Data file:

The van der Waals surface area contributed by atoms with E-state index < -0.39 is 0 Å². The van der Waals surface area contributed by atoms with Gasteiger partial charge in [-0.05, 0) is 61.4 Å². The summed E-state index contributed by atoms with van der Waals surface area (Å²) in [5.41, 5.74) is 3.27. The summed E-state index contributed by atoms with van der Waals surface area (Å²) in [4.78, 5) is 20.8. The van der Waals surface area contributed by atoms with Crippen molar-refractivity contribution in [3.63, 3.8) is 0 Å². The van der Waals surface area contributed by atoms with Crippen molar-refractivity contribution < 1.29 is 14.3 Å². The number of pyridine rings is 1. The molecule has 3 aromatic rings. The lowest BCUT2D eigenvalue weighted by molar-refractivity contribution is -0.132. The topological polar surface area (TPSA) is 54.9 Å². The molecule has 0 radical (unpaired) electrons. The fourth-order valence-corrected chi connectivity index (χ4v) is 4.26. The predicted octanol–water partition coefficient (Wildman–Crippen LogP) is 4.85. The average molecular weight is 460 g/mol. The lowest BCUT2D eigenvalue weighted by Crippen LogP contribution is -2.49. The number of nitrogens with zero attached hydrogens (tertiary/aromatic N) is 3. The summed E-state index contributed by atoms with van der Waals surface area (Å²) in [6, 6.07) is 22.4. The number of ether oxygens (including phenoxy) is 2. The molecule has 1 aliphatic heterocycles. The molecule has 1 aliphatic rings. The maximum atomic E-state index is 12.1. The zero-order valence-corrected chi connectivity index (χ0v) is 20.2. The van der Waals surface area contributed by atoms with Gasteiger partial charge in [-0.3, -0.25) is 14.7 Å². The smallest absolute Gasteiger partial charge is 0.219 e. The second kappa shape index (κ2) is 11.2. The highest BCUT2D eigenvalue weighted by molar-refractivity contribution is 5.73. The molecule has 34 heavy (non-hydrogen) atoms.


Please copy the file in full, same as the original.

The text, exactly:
The van der Waals surface area contributed by atoms with E-state index < -0.39 is 0 Å². The van der Waals surface area contributed by atoms with Gasteiger partial charge in [-0.05, 0) is 61.4 Å². The summed E-state index contributed by atoms with van der Waals surface area (Å²) in [5.41, 5.74) is 3.27. The summed E-state index contributed by atoms with van der Waals surface area (Å²) in [4.78, 5) is 20.8. The van der Waals surface area contributed by atoms with Crippen molar-refractivity contribution in [3.63, 3.8) is 0 Å². The van der Waals surface area contributed by atoms with Crippen molar-refractivity contribution < 1.29 is 14.3 Å². The number of pyridine rings is 1. The molecule has 3 aromatic rings. The lowest BCUT2D eigenvalue weighted by molar-refractivity contribution is -0.132. The topological polar surface area (TPSA) is 54.9 Å². The molecule has 0 radical (unpaired) electrons. The fourth-order valence-corrected chi connectivity index (χ4v) is 4.26. The predicted octanol–water partition coefficient (Wildman–Crippen LogP) is 4.85. The average molecular weight is 460 g/mol. The lowest BCUT2D eigenvalue weighted by Crippen LogP contribution is -2.49. The number of nitrogens with zero attached hydrogens (tertiary/aromatic N) is 3. The summed E-state index contributed by atoms with van der Waals surface area (Å²) in [6, 6.07) is 22.4. The number of ether oxygens (including phenoxy) is 2. The molecule has 1 aliphatic heterocycles. The molecule has 1 aliphatic rings. The maximum atomic E-state index is 12.1. The zero-order valence-corrected chi connectivity index (χ0v) is 20.2. The van der Waals surface area contributed by atoms with Gasteiger partial charge in [-0.3, -0.25) is 14.7 Å². The smallest absolute Gasteiger partial charge is 0.219 e. The second kappa shape index (κ2) is 11.2. The highest BCUT2D eigenvalue weighted by molar-refractivity contribution is 5.73. The molecule has 34 heavy (non-hydrogen) atoms.